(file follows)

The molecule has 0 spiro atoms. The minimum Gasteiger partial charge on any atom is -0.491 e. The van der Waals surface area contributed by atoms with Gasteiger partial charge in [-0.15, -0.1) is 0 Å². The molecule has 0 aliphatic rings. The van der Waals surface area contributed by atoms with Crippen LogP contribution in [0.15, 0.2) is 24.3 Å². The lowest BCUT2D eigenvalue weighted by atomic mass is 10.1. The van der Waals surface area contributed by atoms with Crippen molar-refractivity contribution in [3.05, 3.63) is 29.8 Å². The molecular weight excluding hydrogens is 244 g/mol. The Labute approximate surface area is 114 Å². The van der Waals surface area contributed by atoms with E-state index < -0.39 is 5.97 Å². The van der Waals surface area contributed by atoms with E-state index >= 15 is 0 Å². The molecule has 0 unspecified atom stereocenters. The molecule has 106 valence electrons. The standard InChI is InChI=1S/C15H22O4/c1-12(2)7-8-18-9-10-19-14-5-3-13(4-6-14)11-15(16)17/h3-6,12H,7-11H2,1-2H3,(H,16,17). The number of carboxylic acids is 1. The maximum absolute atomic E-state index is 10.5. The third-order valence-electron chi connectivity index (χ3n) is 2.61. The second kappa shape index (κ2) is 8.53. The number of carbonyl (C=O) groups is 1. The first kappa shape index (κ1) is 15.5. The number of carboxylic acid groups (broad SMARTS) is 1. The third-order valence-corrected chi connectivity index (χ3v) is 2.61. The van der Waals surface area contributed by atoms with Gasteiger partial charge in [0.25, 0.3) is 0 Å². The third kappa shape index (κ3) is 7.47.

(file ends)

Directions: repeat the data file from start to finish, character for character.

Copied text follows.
The molecule has 0 spiro atoms. The minimum Gasteiger partial charge on any atom is -0.491 e. The van der Waals surface area contributed by atoms with Gasteiger partial charge in [-0.15, -0.1) is 0 Å². The molecule has 0 aliphatic rings. The van der Waals surface area contributed by atoms with Crippen LogP contribution in [0.15, 0.2) is 24.3 Å². The lowest BCUT2D eigenvalue weighted by atomic mass is 10.1. The van der Waals surface area contributed by atoms with Crippen molar-refractivity contribution in [3.05, 3.63) is 29.8 Å². The molecular weight excluding hydrogens is 244 g/mol. The Labute approximate surface area is 114 Å². The van der Waals surface area contributed by atoms with E-state index < -0.39 is 5.97 Å². The van der Waals surface area contributed by atoms with E-state index >= 15 is 0 Å². The molecule has 0 unspecified atom stereocenters. The molecule has 106 valence electrons. The standard InChI is InChI=1S/C15H22O4/c1-12(2)7-8-18-9-10-19-14-5-3-13(4-6-14)11-15(16)17/h3-6,12H,7-11H2,1-2H3,(H,16,17). The number of carboxylic acids is 1. The maximum absolute atomic E-state index is 10.5. The third-order valence-electron chi connectivity index (χ3n) is 2.61. The second kappa shape index (κ2) is 8.53. The number of carbonyl (C=O) groups is 1. The first kappa shape index (κ1) is 15.5. The number of carboxylic acid groups (broad SMARTS) is 1. The third-order valence-corrected chi connectivity index (χ3v) is 2.61. The van der Waals surface area contributed by atoms with Gasteiger partial charge in [0.25, 0.3) is 0 Å². The third kappa shape index (κ3) is 7.47.